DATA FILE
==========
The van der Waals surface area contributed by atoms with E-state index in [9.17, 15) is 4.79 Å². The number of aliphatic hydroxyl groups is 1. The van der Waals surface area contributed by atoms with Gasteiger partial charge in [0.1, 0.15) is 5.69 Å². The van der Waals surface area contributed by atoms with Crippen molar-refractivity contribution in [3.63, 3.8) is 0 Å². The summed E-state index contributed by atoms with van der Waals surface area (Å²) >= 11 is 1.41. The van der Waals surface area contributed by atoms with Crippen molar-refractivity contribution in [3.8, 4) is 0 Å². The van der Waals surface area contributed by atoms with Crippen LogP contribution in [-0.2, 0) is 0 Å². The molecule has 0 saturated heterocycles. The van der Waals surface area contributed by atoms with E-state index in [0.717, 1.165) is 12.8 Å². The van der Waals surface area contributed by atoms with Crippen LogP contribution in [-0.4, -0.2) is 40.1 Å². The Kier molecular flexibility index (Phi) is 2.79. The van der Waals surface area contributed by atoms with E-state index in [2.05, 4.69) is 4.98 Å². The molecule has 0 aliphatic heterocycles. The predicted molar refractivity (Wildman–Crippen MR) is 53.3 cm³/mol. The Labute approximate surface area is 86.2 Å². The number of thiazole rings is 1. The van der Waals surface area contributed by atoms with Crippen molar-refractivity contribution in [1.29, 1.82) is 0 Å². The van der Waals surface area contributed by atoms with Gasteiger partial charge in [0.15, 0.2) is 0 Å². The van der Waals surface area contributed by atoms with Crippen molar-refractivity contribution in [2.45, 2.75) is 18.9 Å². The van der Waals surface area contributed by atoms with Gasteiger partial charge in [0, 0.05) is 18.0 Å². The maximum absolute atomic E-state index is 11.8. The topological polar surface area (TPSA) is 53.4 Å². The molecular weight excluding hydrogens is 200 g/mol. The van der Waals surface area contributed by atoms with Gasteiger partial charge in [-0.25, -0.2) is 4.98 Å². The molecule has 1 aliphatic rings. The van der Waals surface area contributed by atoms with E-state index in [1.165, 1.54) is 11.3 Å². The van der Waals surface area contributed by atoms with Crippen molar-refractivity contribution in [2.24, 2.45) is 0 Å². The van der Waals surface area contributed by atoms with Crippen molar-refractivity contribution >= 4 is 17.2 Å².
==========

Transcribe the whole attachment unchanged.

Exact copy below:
The van der Waals surface area contributed by atoms with E-state index in [9.17, 15) is 4.79 Å². The number of aliphatic hydroxyl groups is 1. The van der Waals surface area contributed by atoms with Gasteiger partial charge in [0.1, 0.15) is 5.69 Å². The van der Waals surface area contributed by atoms with Crippen molar-refractivity contribution in [3.63, 3.8) is 0 Å². The summed E-state index contributed by atoms with van der Waals surface area (Å²) >= 11 is 1.41. The van der Waals surface area contributed by atoms with Crippen molar-refractivity contribution in [3.8, 4) is 0 Å². The van der Waals surface area contributed by atoms with Crippen LogP contribution in [-0.2, 0) is 0 Å². The molecule has 0 saturated heterocycles. The van der Waals surface area contributed by atoms with E-state index in [0.717, 1.165) is 12.8 Å². The van der Waals surface area contributed by atoms with Crippen LogP contribution in [-0.4, -0.2) is 40.1 Å². The Kier molecular flexibility index (Phi) is 2.79. The van der Waals surface area contributed by atoms with E-state index in [2.05, 4.69) is 4.98 Å². The molecule has 0 aliphatic heterocycles. The predicted molar refractivity (Wildman–Crippen MR) is 53.3 cm³/mol. The Labute approximate surface area is 86.2 Å². The number of thiazole rings is 1. The van der Waals surface area contributed by atoms with Crippen molar-refractivity contribution in [1.29, 1.82) is 0 Å². The van der Waals surface area contributed by atoms with Gasteiger partial charge in [0.15, 0.2) is 0 Å². The van der Waals surface area contributed by atoms with Crippen molar-refractivity contribution in [2.45, 2.75) is 18.9 Å². The van der Waals surface area contributed by atoms with Gasteiger partial charge in [0, 0.05) is 18.0 Å². The maximum absolute atomic E-state index is 11.8. The topological polar surface area (TPSA) is 53.4 Å². The molecular weight excluding hydrogens is 200 g/mol. The van der Waals surface area contributed by atoms with Gasteiger partial charge in [-0.25, -0.2) is 4.98 Å². The molecule has 1 aliphatic rings. The van der Waals surface area contributed by atoms with E-state index in [1.165, 1.54) is 11.3 Å². The van der Waals surface area contributed by atoms with Crippen molar-refractivity contribution in [2.24, 2.45) is 0 Å². The van der Waals surface area contributed by atoms with Crippen molar-refractivity contribution >= 4 is 17.2 Å².